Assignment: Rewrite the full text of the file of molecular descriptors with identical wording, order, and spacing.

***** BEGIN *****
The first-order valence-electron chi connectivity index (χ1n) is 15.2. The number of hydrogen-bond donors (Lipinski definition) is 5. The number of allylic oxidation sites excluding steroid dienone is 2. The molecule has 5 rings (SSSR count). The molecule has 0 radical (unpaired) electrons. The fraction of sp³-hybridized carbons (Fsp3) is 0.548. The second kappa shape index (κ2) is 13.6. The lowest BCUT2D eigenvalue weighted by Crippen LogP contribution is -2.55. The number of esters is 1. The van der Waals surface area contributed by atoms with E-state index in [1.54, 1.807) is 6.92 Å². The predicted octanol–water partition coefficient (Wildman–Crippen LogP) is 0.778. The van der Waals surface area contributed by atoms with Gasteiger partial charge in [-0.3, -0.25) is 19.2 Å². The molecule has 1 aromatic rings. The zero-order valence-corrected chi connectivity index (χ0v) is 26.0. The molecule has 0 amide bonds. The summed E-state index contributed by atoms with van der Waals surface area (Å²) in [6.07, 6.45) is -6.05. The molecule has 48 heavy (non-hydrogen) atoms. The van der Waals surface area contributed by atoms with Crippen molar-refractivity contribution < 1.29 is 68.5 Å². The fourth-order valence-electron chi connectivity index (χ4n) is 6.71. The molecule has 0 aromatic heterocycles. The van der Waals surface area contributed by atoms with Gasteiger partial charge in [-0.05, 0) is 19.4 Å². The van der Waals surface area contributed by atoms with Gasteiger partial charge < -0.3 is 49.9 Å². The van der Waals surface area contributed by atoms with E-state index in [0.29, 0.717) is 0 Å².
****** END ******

The first-order valence-electron chi connectivity index (χ1n) is 15.2. The number of hydrogen-bond donors (Lipinski definition) is 5. The number of allylic oxidation sites excluding steroid dienone is 2. The molecule has 5 rings (SSSR count). The molecule has 0 radical (unpaired) electrons. The fraction of sp³-hybridized carbons (Fsp3) is 0.548. The second kappa shape index (κ2) is 13.6. The lowest BCUT2D eigenvalue weighted by Crippen LogP contribution is -2.55. The number of esters is 1. The van der Waals surface area contributed by atoms with E-state index in [1.54, 1.807) is 6.92 Å². The predicted octanol–water partition coefficient (Wildman–Crippen LogP) is 0.778. The van der Waals surface area contributed by atoms with Gasteiger partial charge in [-0.3, -0.25) is 19.2 Å². The molecule has 1 aromatic rings. The zero-order valence-corrected chi connectivity index (χ0v) is 26.0. The molecule has 0 amide bonds. The summed E-state index contributed by atoms with van der Waals surface area (Å²) in [6.07, 6.45) is -6.05. The molecule has 48 heavy (non-hydrogen) atoms. The van der Waals surface area contributed by atoms with Crippen molar-refractivity contribution < 1.29 is 68.5 Å². The fourth-order valence-electron chi connectivity index (χ4n) is 6.71. The molecule has 0 aromatic heterocycles. The van der Waals surface area contributed by atoms with Gasteiger partial charge in [-0.05, 0) is 19.4 Å². The van der Waals surface area contributed by atoms with Gasteiger partial charge < -0.3 is 49.9 Å². The van der Waals surface area contributed by atoms with E-state index in [0.29, 0.717) is 0 Å².